One play after being flagged for pass interference, defensive back Kendall Fuller made a diving interception off Giants quarterback Daniel Jones in the back of the end zone to end a 14-play drive that had taken more than nine minutes off the clock. It was his fourth pick of the season, matching a career high.
“I was actually kind of just looking at the ball about to let it go until I heard [Deshazor Everett] say, ‘Go get it, go get it,’ ” Fuller said.
Fuller’s interception sparked a 14-play, 70-yard drive by Washington that spanned nearly seven minutes and spilled into the fourth quarter. The team picked up five first downs along the way, setting up the game-tying 28-yard field goal by Dustin Hopkins.
After Washington’s defense again forced the Giants to punt, the ball was back in Allen’s hands for a chance to lead Washington on a go-ahead scoring drive with about seven minutes remaining. Instead, he was strip-sacked on third and nine, and the ball was recovered by Giants linebacker Tae Crowder, who ran it back 43 yards for the touchdown.
Allen responded, leading Washington on a final 10-play, 75-yard drive that he capped with the 22-yard touchdown pass to Sims. Allen finished 31 for 42 for 280 yards with the two touchdowns — enough to retain his starting job for another week, Rivera said, despite his two turnovers.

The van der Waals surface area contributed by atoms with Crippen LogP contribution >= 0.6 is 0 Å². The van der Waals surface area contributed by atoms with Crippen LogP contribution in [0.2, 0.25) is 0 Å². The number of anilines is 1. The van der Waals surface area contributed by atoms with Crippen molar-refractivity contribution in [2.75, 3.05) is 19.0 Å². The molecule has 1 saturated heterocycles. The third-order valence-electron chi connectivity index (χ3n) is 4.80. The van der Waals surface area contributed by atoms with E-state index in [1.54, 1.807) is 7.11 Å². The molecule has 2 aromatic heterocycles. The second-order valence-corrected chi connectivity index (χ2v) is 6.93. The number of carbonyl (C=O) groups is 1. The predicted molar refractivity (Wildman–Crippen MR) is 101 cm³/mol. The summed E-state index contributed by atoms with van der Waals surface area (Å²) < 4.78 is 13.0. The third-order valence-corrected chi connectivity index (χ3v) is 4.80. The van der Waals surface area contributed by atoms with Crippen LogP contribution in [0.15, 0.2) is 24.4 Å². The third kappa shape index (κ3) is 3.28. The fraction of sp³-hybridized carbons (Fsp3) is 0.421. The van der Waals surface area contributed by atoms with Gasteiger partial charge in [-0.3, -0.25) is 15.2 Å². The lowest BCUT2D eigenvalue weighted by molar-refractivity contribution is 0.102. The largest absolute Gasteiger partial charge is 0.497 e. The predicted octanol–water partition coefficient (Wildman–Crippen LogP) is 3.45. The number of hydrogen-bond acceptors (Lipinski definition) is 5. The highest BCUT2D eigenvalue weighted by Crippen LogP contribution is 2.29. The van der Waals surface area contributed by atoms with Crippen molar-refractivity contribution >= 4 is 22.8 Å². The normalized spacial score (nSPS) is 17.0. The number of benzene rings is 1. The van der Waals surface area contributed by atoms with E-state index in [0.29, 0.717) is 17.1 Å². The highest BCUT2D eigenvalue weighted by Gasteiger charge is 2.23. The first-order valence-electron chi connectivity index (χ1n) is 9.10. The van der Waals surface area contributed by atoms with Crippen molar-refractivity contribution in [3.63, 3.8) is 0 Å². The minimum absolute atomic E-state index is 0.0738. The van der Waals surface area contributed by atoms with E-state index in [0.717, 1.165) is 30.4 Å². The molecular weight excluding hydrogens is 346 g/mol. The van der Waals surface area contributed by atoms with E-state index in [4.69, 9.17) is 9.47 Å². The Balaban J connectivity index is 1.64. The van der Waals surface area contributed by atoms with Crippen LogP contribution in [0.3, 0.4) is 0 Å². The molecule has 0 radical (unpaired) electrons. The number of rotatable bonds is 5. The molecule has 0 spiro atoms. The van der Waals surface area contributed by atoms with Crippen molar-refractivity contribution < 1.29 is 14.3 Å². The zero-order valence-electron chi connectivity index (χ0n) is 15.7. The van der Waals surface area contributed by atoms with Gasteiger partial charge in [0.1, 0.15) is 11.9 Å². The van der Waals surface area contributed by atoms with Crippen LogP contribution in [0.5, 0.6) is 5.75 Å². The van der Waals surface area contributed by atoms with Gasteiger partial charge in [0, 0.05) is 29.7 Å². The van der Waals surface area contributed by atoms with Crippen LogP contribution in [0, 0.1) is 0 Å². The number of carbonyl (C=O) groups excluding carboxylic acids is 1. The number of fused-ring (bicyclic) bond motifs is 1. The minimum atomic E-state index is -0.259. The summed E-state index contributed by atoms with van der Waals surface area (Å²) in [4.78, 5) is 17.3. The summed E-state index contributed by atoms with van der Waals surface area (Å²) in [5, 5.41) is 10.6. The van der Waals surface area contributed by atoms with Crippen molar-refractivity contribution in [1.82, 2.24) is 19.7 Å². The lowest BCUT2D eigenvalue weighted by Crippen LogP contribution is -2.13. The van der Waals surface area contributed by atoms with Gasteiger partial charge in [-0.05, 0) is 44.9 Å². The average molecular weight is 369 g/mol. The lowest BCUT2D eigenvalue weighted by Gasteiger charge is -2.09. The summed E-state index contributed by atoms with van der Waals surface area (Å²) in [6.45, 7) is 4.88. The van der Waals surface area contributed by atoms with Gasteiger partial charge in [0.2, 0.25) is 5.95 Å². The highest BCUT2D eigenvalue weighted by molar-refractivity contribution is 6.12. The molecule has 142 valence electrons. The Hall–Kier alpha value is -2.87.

But as Rivera reiterated to his players after the game, he came to win, not to tie. So he spurned the extra-point attempt after Allen’s last touchdown, tried for two instead and, after the attempt failed, watched the final seconds tick off the clock before Washington fell to the bottom of the NFC East.
“It’ll eat at me because we lost,” Rivera said. “I want to win. . . . I’m trying to get our players to understand that this is how we’re going to do things. We’re going to do things to the max. We’re going to play to win football games.”
Allen seemed to reiterate his coach’s sentiment.
“We need to clean up the mistakes, and we need to do this and that, and we’re working through a lot of things. But I’m proud of the way we fought,” Allen said. “I think that’s a mentality that we’re starting to build around here and that’s starting to become part of who we are.”